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Internet of Things roundtable: Experts discuss what to look for in IoT platforms

Bruce Sinclair, President, Iot-Inc. | Sept. 24, 2014
IoT Platform products are still in their infancy, but there are already more than 20 on the market today. Seven experts discuss the critical areas to consider: security, sensor compatibility, analytics compatibility, APIs and standards.

·      Memory footprint -- how much memory does the Platform require to function?  Some simple sensors have only 128KB of memory to work with.

·      Operating system support -- does the Platform require a full POSIX-like OS or can it accept something simpler?

·      Network stack support, e.g. IPv4, IPv6, 6LoWPAN, other -- simple sensors used in Low Power Wireless Area Networks (LoWPAN) may require a cut down IP stack.

·      Programming language support --  a Platform may provide APIs for only specific programming languages (e.g. C or C++).

·      Java dependence -- does the Platform require a JVM to function, limiting sensor choices?

Murphy: The most important consideration is recognizing the risks inherent in vertically integrated solution architectures.  By definition, the Internet of Things is heterogeneous in the types of things it is connecting. A horizontal architecture, to manage the information from and about the things they are connecting, can abstract the transport layer from the application layer. This allows applications to be developed independently of specific sensor devices, and sensor devices to be changed and network connectivity methods changed without breaking the application dependencies.

Schubert: A Software-Defined Machine (SDM) decouples software from the underlying hardware, making machines directly programmable through machine apps and allows connecting with virtually "any" machine and edge device, including retrofitting machines and connections to legacy systems.

* Analytics Compatibility

De La Mora: Support for structured and non-structured data, ease of integration with existing operation, automation and control systems, and the ability to operate in a distributed computing environment are all important factors for analytic compatibility.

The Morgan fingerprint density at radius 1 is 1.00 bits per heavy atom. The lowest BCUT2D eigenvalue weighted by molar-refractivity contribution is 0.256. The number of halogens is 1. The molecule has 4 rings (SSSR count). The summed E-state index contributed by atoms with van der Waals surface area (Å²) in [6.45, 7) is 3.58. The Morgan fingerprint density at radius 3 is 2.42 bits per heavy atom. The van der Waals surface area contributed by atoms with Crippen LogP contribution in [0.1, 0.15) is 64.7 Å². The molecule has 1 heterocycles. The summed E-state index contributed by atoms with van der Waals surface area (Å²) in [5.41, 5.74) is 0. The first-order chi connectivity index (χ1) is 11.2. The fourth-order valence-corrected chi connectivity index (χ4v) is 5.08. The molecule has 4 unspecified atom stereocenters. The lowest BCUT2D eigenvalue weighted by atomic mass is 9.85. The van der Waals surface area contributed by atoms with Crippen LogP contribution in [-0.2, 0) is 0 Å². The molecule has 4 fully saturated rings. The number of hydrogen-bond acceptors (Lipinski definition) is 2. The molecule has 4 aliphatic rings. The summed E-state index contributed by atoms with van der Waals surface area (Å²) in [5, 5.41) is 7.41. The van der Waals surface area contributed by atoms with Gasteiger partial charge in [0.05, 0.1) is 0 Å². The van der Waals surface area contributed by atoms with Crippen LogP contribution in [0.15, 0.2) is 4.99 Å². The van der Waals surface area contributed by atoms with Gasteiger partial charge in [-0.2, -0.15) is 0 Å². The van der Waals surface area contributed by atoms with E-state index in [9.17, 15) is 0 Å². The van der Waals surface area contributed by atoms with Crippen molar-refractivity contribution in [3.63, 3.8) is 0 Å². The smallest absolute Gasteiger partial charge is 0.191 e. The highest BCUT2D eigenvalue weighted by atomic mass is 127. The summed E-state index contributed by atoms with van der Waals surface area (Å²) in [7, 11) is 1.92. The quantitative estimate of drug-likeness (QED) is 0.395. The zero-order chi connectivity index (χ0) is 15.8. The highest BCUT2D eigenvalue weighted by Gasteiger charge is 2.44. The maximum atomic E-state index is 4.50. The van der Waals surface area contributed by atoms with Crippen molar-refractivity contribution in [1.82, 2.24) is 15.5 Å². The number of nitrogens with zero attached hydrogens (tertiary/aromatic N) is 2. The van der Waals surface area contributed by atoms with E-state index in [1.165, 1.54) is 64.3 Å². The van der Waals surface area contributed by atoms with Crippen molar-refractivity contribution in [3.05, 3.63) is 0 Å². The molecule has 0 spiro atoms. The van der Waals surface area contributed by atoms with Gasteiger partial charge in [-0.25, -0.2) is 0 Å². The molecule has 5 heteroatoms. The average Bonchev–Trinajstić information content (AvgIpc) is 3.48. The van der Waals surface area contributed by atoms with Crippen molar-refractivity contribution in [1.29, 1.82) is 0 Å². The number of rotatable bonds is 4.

Kester: To do advanced long-term business intelligence, machine learning or Hadoop-type of parallel processing, your Platform choice should have a well-documented and Web accessible API to interface with your analytic product of choice.  It should also be easy for any IT employee, or even savvy business analysts, to use without training.

Murphy: The network platform has to enable multiple disparate audiences within a company access to benefit from data collection and perform meaningful analysis.  Analytics is often thought of in a reporting sense only, but increasingly analytics is being applied in conjunction with machine learning algorithms and rules logic to drive applications and actuate devices.

Tait: You need to be sure the information you are collecting is stored well (backed up, secure, etc.) and that you have the ability to export your data and you maintain ownership.

Schubert: The tremendous data growth in industrial IoT demands massively scalable, low-cost infrastructure, such as that based on Apache Hadoop v2 and COTS (commercial off-the shelf) hardware.  It has to support the various security, compliance and data privacy mandates. Predictive Analytics is how value is delivered to customers.  It provides timely foresight into asset and operations, and provides actionable recommendations (when paired with rule engines).  Perhaps most important, analytics need to be integrated into the operational processes, rather than be a stand-alone IT solution.


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